Researchers identify both systolic blood pressure and body mass index as being significant predictors of kidney cancer in both men and women.
This is according to analyses of two large data sets performed by Kathleen McTigue, M.D., MPH, of the University of Pittsburgh, and colleagues.
They found that across increasing categories of both BMI and systolic blood pressure, the risk of kidney cancer goes up in women, and the risk of death from kidney cancer goes up in men.
Associations clear, causes unknown
While data clearly indicated the associations, researchers were at a loss to explain the underlying mechanisms at work.
Previous studies into the causes of kidney cancer have had too many limitations for their findings to be taken quite as seriously, so McTigue and colleagues looked at data from two large U.S. cohorts:
- The 156,774 women participating in the Women's Health Initiative clinical trials and observational studies, and
- Fatal kidney cancer in 353,340 men screened as part of the Multiple Risk Factor Intervention Trial.
These participants were followed for 15 to 25 years.
In the Women's Health Initiative, systolic blood pressure (that's the top number in BP, the 140 in "140 over 90") was found to be a predictor at or above 140 mm Hg, compared with rates of at 120 mm Hg or lower. Similar stats were found in categories of BMI, although it was only very consistent in patients with a BMI of 30 kg/m2.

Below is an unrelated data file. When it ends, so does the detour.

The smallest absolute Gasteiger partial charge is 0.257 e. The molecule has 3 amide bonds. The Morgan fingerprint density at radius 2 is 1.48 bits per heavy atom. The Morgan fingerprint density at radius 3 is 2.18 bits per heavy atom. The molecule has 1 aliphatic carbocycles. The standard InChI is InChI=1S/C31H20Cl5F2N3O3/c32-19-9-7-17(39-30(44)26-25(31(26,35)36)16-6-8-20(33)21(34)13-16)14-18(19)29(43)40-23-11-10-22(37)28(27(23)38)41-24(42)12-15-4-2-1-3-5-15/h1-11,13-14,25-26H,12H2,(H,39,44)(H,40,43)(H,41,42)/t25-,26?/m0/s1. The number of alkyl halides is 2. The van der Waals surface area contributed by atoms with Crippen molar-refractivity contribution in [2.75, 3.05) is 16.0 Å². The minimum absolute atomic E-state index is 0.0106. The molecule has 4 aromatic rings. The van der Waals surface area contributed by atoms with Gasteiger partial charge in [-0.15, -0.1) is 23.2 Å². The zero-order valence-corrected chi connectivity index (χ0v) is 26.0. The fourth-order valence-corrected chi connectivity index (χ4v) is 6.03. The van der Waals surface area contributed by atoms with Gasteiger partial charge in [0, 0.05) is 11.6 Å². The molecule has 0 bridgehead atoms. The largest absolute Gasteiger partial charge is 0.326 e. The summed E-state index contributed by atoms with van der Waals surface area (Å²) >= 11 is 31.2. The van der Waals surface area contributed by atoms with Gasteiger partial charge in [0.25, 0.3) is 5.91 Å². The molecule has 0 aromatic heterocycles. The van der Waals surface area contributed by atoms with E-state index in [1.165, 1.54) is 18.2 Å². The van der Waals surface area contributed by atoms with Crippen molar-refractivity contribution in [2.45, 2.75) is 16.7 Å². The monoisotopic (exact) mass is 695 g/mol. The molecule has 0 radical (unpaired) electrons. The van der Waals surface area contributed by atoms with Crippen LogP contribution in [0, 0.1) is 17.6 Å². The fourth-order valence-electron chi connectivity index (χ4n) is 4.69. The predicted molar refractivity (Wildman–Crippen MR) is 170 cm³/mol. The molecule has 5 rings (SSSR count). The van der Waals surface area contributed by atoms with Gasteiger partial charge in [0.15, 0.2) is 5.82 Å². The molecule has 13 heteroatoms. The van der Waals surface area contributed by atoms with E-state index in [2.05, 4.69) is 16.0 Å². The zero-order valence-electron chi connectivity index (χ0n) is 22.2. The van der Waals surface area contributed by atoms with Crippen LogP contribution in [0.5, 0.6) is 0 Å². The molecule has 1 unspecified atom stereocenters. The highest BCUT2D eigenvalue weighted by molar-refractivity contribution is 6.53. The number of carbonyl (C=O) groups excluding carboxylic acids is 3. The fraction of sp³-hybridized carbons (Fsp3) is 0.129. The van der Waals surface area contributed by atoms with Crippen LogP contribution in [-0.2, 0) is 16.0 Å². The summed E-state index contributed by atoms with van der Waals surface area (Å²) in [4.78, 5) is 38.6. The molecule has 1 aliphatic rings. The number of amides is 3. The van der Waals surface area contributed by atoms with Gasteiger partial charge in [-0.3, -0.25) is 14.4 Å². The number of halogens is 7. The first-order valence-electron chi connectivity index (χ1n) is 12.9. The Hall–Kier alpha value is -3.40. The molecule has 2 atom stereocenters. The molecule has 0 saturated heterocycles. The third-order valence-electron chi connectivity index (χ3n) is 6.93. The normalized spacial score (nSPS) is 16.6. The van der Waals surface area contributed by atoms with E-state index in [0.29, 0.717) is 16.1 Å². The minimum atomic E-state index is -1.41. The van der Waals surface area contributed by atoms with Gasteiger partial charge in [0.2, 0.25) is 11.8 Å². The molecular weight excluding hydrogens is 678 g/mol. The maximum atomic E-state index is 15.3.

In the MRFIT, risk of kidney cancer death increased along with systolic blood pressure.
"Obesity and hypertension, to some extent, may represent a shared causal mechanism in the development of kidney cancer," wrote the authors. "Both obesity and hypertension have also been associated with oxidative stress and lipid peroxidation, which is hypothesized to play a role in kidney cancer pathogenesis. In addition, obesity could increase cancer risk through increased levels of insulin and insulin-like growth factor I."
Their findings were reported online in Hypertension: Journal of the American Heart Association.
Source: MedPage Today
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